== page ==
Dr. Jahn elaborates: “Based on a decade of experience and high quality monitoring data from the HIV programs in Malawi, [the team] concluded that complicated protocols and reliance on CD4 counts had effectively created an insurmountable obstacle for the majority of women trying to access PMTCT interventions, resulting in low uptake and high losses along the cascade of follow-up.” The team noted that the underlying challenges with staffing, logistics, and quality of CD4 counts were likely a similar concern in many limited-resource settings. They also suggested that in countries like Malawi, where the time between pregnancies is relatively short for many women, taking them on and off treatment for each of their pregnancies had the potential to create a variety of health risks.

Lifetime treatment, they argued, is not very risky for the health of women, is practical, and is likely to confer wide-reaching health benefits, including reduced HIV transmission to sexual partners (because ART dramatically lessens the amount of virus in body fluids), and improving mothers’ health at the start of new pregnancies.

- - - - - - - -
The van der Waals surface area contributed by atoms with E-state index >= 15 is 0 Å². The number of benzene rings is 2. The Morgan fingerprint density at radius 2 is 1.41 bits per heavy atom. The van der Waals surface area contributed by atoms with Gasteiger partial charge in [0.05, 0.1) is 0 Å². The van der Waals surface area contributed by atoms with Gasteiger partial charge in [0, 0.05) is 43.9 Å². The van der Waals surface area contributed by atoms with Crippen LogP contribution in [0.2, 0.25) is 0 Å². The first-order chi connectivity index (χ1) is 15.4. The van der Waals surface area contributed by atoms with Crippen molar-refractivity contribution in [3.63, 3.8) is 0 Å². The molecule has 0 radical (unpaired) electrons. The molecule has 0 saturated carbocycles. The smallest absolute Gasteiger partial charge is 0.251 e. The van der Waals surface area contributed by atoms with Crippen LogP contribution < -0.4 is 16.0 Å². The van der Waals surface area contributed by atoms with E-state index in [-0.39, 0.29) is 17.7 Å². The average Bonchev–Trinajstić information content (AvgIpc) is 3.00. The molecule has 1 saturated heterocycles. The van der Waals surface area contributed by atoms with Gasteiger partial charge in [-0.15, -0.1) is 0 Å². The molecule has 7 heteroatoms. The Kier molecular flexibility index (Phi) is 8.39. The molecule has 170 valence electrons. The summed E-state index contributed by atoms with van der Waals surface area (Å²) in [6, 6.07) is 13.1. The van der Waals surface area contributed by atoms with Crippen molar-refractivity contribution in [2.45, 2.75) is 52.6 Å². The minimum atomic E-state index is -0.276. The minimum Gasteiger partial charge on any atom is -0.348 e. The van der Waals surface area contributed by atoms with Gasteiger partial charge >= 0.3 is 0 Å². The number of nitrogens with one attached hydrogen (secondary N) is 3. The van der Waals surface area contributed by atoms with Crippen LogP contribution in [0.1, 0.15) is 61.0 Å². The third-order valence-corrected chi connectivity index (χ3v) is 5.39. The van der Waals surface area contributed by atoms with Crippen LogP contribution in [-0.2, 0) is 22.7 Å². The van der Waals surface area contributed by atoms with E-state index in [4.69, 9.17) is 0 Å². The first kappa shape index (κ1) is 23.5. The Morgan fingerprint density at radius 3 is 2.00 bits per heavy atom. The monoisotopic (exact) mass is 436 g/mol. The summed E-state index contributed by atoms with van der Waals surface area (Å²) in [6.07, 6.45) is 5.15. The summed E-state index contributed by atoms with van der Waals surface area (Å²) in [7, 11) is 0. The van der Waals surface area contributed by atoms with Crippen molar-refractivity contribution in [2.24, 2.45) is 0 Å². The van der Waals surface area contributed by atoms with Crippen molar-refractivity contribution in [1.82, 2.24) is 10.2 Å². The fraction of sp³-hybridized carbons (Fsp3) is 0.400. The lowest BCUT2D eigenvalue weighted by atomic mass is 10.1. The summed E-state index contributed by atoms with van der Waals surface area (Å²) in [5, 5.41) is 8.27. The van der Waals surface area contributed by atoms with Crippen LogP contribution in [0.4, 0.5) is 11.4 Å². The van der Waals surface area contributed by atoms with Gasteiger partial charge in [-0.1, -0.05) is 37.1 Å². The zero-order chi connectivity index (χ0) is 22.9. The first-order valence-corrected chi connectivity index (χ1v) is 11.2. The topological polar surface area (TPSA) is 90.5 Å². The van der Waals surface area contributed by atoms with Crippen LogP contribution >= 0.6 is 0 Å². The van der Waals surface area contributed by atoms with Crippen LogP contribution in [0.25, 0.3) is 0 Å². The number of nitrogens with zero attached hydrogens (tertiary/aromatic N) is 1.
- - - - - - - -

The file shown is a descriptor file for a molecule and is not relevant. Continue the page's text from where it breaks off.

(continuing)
The approach boldly expanded beyond existing global guidelines. And it caught the attention of policy leaders and physicians around the world, many of whom were trying to scale up PMTCT programs but often grappling with weak program data and similar issues around CD4 count testing.

In July 2011, the Malawi Ministry of Health started implementing Option B+ in Malawi, formally defined as “universal life-long ART for all HIV infected pregnant and breastfeeding women regardless of clinical or immunological stage”[3] as part of a new set of national HIV treatment guidelines. Notably, Option B+ had also led to the effective integration of the ART and PMTCT programs in Malawi, with significant gains in efficiency for program coordination, trainings, logistics, and supply chain management.